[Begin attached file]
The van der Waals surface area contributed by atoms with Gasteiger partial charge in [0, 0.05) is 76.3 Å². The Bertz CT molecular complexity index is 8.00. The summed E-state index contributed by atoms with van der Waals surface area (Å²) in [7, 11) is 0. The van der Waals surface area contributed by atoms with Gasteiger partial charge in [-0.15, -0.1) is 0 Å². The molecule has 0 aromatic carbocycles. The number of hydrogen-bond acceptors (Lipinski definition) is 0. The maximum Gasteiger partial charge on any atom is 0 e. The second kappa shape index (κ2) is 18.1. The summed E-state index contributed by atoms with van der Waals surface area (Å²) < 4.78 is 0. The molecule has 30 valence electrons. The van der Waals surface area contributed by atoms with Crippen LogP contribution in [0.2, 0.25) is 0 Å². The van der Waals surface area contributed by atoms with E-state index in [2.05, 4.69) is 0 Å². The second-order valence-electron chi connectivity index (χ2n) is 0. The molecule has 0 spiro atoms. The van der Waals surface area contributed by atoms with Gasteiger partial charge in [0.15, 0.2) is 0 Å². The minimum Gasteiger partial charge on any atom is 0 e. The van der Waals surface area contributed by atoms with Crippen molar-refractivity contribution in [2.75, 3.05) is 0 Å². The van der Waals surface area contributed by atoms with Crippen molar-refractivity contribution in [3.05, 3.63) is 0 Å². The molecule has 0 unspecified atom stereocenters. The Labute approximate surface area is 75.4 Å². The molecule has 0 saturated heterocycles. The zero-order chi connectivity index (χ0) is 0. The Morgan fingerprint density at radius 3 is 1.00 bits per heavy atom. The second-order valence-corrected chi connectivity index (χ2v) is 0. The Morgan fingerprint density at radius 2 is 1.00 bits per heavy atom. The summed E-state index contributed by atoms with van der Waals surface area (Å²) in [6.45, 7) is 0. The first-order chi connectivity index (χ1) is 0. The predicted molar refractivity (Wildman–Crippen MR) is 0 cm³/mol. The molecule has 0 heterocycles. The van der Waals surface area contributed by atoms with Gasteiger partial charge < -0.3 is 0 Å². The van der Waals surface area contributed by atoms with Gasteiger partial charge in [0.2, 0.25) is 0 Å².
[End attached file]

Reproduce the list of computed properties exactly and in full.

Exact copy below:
The van der Waals surface area contributed by atoms with Gasteiger partial charge in [0, 0.05) is 76.3 Å². The Bertz CT molecular complexity index is 8.00. The summed E-state index contributed by atoms with van der Waals surface area (Å²) in [7, 11) is 0. The van der Waals surface area contributed by atoms with Gasteiger partial charge in [-0.15, -0.1) is 0 Å². The molecule has 0 aromatic carbocycles. The number of hydrogen-bond acceptors (Lipinski definition) is 0. The maximum Gasteiger partial charge on any atom is 0 e. The second kappa shape index (κ2) is 18.1. The summed E-state index contributed by atoms with van der Waals surface area (Å²) < 4.78 is 0. The molecule has 30 valence electrons. The van der Waals surface area contributed by atoms with Crippen LogP contribution in [0.2, 0.25) is 0 Å². The van der Waals surface area contributed by atoms with E-state index in [2.05, 4.69) is 0 Å². The second-order valence-electron chi connectivity index (χ2n) is 0. The molecule has 0 spiro atoms. The van der Waals surface area contributed by atoms with Gasteiger partial charge in [0.15, 0.2) is 0 Å². The minimum Gasteiger partial charge on any atom is 0 e. The van der Waals surface area contributed by atoms with Crippen molar-refractivity contribution in [2.75, 3.05) is 0 Å². The van der Waals surface area contributed by atoms with Crippen molar-refractivity contribution in [3.05, 3.63) is 0 Å². The molecule has 0 unspecified atom stereocenters. The Labute approximate surface area is 75.4 Å². The molecule has 0 saturated heterocycles. The zero-order chi connectivity index (χ0) is 0. The Morgan fingerprint density at radius 3 is 1.00 bits per heavy atom. The second-order valence-corrected chi connectivity index (χ2v) is 0. The Morgan fingerprint density at radius 2 is 1.00 bits per heavy atom. The summed E-state index contributed by atoms with van der Waals surface area (Å²) in [6.45, 7) is 0. The first-order chi connectivity index (χ1) is 0. The predicted molar refractivity (Wildman–Crippen MR) is 0 cm³/mol. The molecule has 0 heterocycles. The van der Waals surface area contributed by atoms with Gasteiger partial charge < -0.3 is 0 Å². The van der Waals surface area contributed by atoms with Gasteiger partial charge in [0.2, 0.25) is 0 Å².